After another hour or so (about 3:30 hours total), we arrived at our destination: Helgoland, a teeny island beyond the ocean shelf in the deep sea, fiercely contested as a strategic outpost between the British, the Danish, and the Germans until 1951. It is only 0.7 square miles (1 square km) INCLUDING an additional little sandbank next to it, and currently, only about 1,400 people live here year round. No cars except a couple of electric taxis and emergency vehicles, and mini trucks for deliveries. What makes it distinctive among the many little islands on Germany’s coastline is that it is basically a big, tall rock of red sandstone way out beyond the continental shelf in the deep sea—something Germany has absolutely nowhere else, with a special micro climate that makes the island unique and attractive to many bird species. But this unique location and height also made it, sadly, a crucial and contested military outpost (see below). The walk around the island is only a couple of miles atop the high cliffs, so we (and a bunch of other day trippers) went past the little harbor town with its tourist shops and looked down from different vantage point and views at the striations in the rock, down at the sea, and also at the birds that were belatedly raising their young (the main nesting season is May and June, when the island is flooded with “Lummen” and “Basstölpel” and other birds I hadn’t ever heard of). The tip of the island consists of a separate rock, the “Lange Anna,” which used to be connected to the island by an arch that collapsed in the 19th century. On the east side of the island, there is a lower level and a sandy beach, so we walked down a very long set of stairs to stick our feet into the water and practice skipping stones. Then we climbed back up and completed our trip round the island on the high level (the highest point on the island was 61 meters, so ca. 180 feet, above see level, so “high” is relative).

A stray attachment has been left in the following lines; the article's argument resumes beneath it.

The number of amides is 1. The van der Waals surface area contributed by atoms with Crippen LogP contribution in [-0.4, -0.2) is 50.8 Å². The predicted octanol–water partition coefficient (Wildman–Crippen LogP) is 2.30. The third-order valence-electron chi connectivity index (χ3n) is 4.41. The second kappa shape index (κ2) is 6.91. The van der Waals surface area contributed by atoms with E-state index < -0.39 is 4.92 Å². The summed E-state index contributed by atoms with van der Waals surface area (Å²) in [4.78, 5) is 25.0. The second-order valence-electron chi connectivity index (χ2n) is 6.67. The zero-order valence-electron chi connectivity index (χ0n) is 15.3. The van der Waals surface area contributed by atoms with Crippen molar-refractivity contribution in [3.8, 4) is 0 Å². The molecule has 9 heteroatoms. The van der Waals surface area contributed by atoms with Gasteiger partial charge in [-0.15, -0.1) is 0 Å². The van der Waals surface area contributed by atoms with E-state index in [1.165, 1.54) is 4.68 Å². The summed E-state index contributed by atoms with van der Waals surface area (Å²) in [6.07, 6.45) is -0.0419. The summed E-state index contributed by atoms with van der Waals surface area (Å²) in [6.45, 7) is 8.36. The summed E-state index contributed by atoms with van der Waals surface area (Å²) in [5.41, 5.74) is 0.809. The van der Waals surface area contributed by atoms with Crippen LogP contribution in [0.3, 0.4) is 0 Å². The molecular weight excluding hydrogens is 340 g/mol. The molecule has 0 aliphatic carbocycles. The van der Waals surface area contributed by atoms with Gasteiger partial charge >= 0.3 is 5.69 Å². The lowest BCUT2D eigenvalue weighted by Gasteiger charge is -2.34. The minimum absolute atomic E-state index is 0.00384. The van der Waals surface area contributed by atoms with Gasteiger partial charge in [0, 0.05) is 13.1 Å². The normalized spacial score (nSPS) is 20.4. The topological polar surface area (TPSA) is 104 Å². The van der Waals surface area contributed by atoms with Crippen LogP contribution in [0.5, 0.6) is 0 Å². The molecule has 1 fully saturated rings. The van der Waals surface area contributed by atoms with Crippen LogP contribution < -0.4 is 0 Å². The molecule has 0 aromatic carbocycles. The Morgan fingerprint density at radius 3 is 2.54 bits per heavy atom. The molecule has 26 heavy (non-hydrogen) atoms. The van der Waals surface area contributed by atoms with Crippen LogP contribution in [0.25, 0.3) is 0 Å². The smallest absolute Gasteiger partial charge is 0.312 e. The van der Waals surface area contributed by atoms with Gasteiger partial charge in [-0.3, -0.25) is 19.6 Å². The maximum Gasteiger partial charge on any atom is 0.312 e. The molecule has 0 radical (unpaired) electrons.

Basstölpel with baby
Basstölpel with teenage child